Prisoners being segregated to avoid drug debts: Inmates at Haverigg jailhave been going on 'Rule 43' to escape from dealers. Jason Bennetto reports

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The Independent Online
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PRISONERS are being segregated in special isolation wings for their own protection after running up large debts for drugs from fellow inmates, prison inspectors revealed yesterday.

Drugs including heroin were readily available in Haverigg Prison, a low-security jail in west Cumbria, according to the report by the Chief Inspector of Prisons, Judge Stephen Tumim.

Some inmates deliberately built up debts and sought the protection of Rule 43 - normally reserved for sex offenders - when they could no longer meet repayments.

The prison, at a former RAF camp, has a history of drug dealing and it was still a 'major problem' said Judge Tumim. He also severely criticised the catering facilities, which were described as 'disgusting'.

'It appeared there were enough drugs available in the prison to sustain habits,' Judge Tumim said.

He recommended that drug dealers were not sent there - there were 15 at the jail at the time of the inspectors' unannounced visit in January - and called for the removal of Rule 43 prisoners.

Two-thirds of the 329 inmates - 10 of whom were convicted murderers - lived in former RAF huts, which were described as a 'haven for bullying and trafficking, primarily in drugs'.

Twenty-six were accommodated in cramped segregated areas, mostly because they were having difficulty coping with other prisoners or were in debt to other inmates.

Prisoners arriving at the jail were briefed by staff on how to cope with drug dealers, extortioners and bullies, 'seen as essential, particularly if weak or inexperienced inmates were to survive the early pressures of life in the huts'.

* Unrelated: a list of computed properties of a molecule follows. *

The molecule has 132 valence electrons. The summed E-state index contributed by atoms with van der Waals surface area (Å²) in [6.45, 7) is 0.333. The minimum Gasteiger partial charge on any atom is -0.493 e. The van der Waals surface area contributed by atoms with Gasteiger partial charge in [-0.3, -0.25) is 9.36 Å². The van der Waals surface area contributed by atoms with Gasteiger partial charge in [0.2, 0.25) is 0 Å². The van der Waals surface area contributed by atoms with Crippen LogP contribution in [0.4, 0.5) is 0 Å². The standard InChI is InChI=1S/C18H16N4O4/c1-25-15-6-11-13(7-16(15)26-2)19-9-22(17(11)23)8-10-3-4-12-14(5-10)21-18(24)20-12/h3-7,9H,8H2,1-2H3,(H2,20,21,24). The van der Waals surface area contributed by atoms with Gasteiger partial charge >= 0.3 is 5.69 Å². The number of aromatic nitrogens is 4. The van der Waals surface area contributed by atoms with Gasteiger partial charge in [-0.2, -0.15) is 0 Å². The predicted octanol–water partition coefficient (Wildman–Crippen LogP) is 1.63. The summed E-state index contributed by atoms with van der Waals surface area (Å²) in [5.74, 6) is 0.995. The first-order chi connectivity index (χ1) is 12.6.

Staff-inmate relations were always potentially volatile because of the presence of drugs, of which there had been 154 finds in 1993. Parcels of drugs were thrown in over the perimeter fence and LSD had been sent through the post. Syringes had been found, indicating that heroin was being taken.

Judge Tumim concluded: 'We were surprised that Haverigg, with low physical security particularly in the hutted accommodation, was being asked to take inmates who had been convicted of dealing in drugs.'

Plans to replace the former RAF huts with new housing blocks should proceed without delay, the report said.

The report also attacked conditions in the dining room and kitchen which inmates described as 'disgusting' and Judge Tumim said were a 'serious cause for concern'.

The inspectors concluded: 'Overall, the eating conditions could best be described as both unpleasant and unhygienic.' The dining areas were filthy and covered with mud and old scraps of food. The kitchen was also dirty.

Staff complained that there was no medical cover after 5pm each day and the nearest health services were 25 miles away.

A spokesman for the Prison Service said that known drug dealers were no longer sent to Haverigg and inmates found to be drug dealing were now transferred to more secure establishments.

Haverigg was shortly to be allocated a dog trained to sniff out drugs to help combat the trafficking, and the prison was running courses to educate inmates about the dangers of drugs as well as Aids, he said. There were also plans to refurbish the kitchen.